78 Pages Posted: 23 Oct 2007 Last revised: 10 Mar 2008
The U.S. Supreme Court has long interpreted the Establishment Clause of the First Amendment by reference to the attitudes and practices of the Framers, including James Madison. Among their practices, the congressional chaplaincy has garnered special attention and influence. In particular, in Marsh v. Chambers, 463 U.S. 783 (1983), the Court referred to the Framers' endorsement of that practice as it upheld a state legislative chaplaincy. Marsh has subsequently formed the core of the Court's precedential support for upholding certain other governmental activities endorsing a religious belief or practice, most recently in Van Orden v. Perry, 125 S. Ct. 2854 (2005) (plurality opinion).
Most judges and commentators who have examined Madison's attitude toward the legislative chaplaincy have concluded from certain of his actions that he, like the other Framers, probably supported the congressional chaplaincy as it was being instituted in the first House of Representatives, although he may have changed his mind later in life.
This Article canvasses the historical evidence about Madison's life and writings in an attempt to understand his attitude toward legislative chaplains. The Article concludes that Madison never wavered on the issue of legislative chaplains and always thought them inconsistent with religious liberty. This conclusion counsels reappraisal of the lines of Establishment Clause jurisprudence founded on the Framers' supposed uniform acceptance of the congressional chaplaincy and similar religiously imbued practices.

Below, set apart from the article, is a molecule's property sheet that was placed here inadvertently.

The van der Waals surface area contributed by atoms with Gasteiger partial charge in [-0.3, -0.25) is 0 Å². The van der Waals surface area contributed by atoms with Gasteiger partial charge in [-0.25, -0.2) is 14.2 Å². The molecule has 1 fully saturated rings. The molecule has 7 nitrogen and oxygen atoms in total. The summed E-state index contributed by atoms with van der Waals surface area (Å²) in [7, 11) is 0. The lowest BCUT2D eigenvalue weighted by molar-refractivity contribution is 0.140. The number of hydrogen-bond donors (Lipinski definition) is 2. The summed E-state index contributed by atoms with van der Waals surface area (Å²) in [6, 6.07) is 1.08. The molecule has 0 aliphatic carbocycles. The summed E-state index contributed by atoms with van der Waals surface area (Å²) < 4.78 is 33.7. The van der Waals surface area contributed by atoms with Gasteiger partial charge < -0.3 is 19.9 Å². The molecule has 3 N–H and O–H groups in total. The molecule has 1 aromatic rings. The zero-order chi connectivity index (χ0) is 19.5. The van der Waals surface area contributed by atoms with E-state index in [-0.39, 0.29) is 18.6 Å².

Keywords: James Madison, chaplains, Establishment Clause, religious liberty, First Amendment, church and state
Suggested Citation: Suggested Citation
Olree, Andy G., James Madison and Legislative Chaplains. Northwestern University Law Review, Vol. 102, No. 1, 2008. Available at SSRN: https://ssrn.com/abstract=1023981